Stanford University researchers are combining an AI program with NASA’s collection of solar observations in an approach that may prove to be the fastest, most reliable method to predict solar flares.
(Tribune News Service) — Life as a forecaster is not easy. Just ask National Weather Service forecasters who misjudged how a recent winter storm would impact the Big Apple.
Now imagine trying to predict weather activity on a burning sphere 1.3 million times larger than Earth and 93 million miles away. That is the task of space weather forecasters, who watch the sun carefully for solar flare activity, knowing it can garble radio communications, cook satellites and shut off the lights for millions.
Solar flares are difficult to predict. But two Stanford University researchers are combining an artificial intelligence program with NASA’s largest-ever collection of solar observations in an approach that may prove to be the fastest, most reliable means yet of tipping off forecasters to solar storms.
“Forecasting the sun can be difficult,” said Stanford researcher Monica Bobra. “It’s like predicting the weather on Earth: You can be moderately successful, but then you might miss a major storm.”
Bobra and colleague Sebastien Couvidat have studied the sun for years as researchers in Stanford’s solar observatories group. Artificial intelligence was new to them, but that wasn’t a deterrent.
“We realized we could use this really cool technique … to look at active regions of the sun,” Bobra said.
Bobra and Couvidat studied solar flares using machine learning, a type of artificial intelligence that uses computer algorithms to analyze data and make predictions. Though other solar researchers have taken a similar approach, Bobra and Couvidat had an advantage: a NASA spacecraft in orbit called the Solar Dynamics Observatory.
“It’s basically videotaping the sun,” Bobra said. “The Solar Dynamics Observatory takes an image once every several seconds 98 percent of the time since it launched.”
No other NASA satellite has collected as much data as the observatory. Since its launch in 2010, it has delivered up to 1.5 terabytes of data — the equivalent of about 750,000 iPhone photos — each day about the sun’s surface, magnetic field and atmosphere. This includes information on the sun’s burps, bulges and flares as well as its more quiet periods.
To “teach” their machine-learning algorithm about solar flares, Bobra and Couvidat fed it data on more than 1,000 regions of the sun’s surface, including whether those regions eventually flared.
“The ‘learning’ took a couple of minutes,” Couvidat said. “It’s basically instantaneous.”
To see if their algorithm really had “learned” anything about solar flares, they showed it other active regions on the sun and asked it to predict whether those regions would flare.
Bobra and Couvidat’s algorithm was fast and accurate at predicting the most severe solar flares. When their algorithm predicted a region would stay quiet, it was right 87 percent of the time. Before that, the most recent artificial intelligence approach had delivered correct predictions only 67 percent of the time.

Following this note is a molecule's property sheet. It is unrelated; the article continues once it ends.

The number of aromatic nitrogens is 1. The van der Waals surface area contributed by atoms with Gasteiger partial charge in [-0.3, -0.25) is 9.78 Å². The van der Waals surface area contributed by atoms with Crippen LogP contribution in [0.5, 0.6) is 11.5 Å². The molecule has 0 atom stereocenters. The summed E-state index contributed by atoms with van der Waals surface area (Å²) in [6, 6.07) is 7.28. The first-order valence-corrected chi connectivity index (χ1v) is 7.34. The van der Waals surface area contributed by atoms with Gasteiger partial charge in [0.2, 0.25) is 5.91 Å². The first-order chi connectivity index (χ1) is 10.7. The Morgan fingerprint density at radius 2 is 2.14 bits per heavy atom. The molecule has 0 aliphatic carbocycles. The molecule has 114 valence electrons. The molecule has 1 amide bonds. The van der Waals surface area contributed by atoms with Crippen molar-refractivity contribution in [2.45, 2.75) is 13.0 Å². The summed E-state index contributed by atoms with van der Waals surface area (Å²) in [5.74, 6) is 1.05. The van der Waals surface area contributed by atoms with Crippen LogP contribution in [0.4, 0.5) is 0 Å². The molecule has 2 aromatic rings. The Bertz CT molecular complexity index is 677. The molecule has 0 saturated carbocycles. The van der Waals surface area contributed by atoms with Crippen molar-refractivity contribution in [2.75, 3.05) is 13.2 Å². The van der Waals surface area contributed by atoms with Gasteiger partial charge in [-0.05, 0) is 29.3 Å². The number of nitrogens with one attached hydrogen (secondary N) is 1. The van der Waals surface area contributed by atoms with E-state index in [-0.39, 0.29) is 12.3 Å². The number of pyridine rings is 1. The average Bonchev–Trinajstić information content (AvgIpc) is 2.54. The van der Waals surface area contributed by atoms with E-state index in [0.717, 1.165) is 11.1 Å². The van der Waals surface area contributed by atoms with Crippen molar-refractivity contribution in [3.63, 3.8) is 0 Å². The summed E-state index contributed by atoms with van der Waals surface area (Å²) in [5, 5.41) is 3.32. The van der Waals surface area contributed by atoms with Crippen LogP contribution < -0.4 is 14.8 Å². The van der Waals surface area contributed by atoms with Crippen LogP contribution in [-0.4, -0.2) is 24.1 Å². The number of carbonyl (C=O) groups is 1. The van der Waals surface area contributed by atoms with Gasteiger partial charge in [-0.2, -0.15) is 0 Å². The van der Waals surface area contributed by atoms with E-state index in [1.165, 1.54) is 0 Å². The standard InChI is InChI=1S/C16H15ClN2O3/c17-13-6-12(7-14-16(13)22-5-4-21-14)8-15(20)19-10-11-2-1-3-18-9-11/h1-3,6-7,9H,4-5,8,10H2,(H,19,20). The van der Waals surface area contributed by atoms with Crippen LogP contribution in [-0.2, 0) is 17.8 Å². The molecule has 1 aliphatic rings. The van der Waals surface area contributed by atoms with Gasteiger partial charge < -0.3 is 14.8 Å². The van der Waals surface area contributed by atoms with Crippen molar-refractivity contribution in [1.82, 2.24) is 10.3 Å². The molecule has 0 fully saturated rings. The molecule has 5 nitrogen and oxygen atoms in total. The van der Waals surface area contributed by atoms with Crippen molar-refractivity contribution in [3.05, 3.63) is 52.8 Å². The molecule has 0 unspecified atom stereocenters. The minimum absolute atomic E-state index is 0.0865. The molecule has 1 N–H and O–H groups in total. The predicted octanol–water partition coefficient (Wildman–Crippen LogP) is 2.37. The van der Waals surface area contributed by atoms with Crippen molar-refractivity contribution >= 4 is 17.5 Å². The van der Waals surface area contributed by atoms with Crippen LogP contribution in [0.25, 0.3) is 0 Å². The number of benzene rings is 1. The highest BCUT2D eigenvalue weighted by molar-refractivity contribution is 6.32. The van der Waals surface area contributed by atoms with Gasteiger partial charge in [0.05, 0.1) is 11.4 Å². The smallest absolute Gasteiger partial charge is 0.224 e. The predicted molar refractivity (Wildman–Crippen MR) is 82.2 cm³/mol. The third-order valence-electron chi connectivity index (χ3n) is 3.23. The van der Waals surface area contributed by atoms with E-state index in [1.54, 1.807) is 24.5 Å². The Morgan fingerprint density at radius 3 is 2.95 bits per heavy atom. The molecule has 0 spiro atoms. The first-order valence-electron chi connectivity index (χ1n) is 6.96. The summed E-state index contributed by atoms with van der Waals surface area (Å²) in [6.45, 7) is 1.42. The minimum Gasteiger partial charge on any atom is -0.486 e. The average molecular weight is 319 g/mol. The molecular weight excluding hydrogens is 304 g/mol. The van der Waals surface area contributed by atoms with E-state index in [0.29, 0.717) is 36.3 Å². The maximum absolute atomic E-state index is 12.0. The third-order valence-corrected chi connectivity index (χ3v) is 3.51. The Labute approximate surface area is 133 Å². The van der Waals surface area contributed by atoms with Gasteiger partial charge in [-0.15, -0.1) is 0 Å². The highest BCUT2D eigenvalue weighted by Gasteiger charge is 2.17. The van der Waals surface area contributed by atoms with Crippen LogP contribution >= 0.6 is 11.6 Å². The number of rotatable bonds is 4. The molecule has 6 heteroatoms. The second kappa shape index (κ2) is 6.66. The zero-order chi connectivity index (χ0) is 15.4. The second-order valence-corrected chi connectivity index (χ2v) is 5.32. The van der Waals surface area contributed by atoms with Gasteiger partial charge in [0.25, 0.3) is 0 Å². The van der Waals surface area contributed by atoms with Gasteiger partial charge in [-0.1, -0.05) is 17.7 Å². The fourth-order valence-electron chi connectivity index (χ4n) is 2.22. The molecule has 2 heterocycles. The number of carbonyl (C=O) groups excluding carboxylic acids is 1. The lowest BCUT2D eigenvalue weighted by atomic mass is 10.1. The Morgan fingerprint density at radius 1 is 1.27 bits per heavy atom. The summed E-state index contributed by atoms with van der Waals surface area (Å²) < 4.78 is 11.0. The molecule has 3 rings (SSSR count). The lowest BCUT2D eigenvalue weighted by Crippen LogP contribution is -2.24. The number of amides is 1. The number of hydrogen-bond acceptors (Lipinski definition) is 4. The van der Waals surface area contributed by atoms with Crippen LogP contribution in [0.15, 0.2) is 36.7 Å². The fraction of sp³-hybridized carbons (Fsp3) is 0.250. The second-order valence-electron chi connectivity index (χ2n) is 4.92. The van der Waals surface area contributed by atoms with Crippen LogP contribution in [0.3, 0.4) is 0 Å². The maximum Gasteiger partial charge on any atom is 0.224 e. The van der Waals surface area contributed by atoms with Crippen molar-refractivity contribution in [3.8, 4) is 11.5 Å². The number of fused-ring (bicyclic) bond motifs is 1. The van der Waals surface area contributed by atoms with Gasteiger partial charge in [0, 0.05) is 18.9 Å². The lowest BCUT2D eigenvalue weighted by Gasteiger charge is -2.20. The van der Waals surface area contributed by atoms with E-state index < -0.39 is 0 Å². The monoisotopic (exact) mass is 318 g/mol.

Bobra and Couvidat’s more accurate approach is welcome news to Robert Rutledge, who heads the forecasting office at the Space Weather Prediction Center in Boulder, Colo.
“These guys are spot on,” he said. “They’re doing what we think are the next most likely steps for predicting solar flares.”
Rutledge and his colleagues watch the sun 24 hours a day, 365 days a year. When a solar flare occurs, they measure its size and strength — and ascertain whether it will affect Earth. Solar flares emanate volleys of charged particles, and occasionally bits of the sun’s atmosphere, into outer space. If Earth is in the path, they can also predict damage and issue warnings.
“Sometimes when we get an eruption, we don’t get much lead time,” Rutledge said. Some particles reach Earth within minutes, while others take days.
Strong solar flares often disrupt certain radio signals, including the types used by transoceanic flights, though they have backup communications. The strongest solar flares also emit radiation that can put astronauts at risk and damage satellite memory and control systems. For those of us on the ground, solar flares can disrupt Earth’s own natural magnetic field and overwhelm electricity grids.
Scientists first made this connection in 1859, when particles from a particularly mighty solar flare struck Earth and knocked out telegraph systems across Europe and North America. A similar flare in 2012 missed Earth, but about a half dozen solar flares in the 20th century disrupted electricity and communications, including a 1989 blackout across Quebec that lasted more than 11 hours.
“The sun is full of surprises,” Rutledge said.
Bobra and Couvidat credit the glut of data from the Solar Dynamics Observatory for their algorithm’s accuracy in predicting solar flares. They plan to incorporate even more satellite observations in the future, including data on the sun’s turbulent atmosphere.
With our lives dictated more and more by satellite connections and proximity to an electrical outlet, these solar forecasters have billions counting on them.
“We want to protect our astronauts,” Bobra said. “We want to protect our satellites. We want to protect Earth.”
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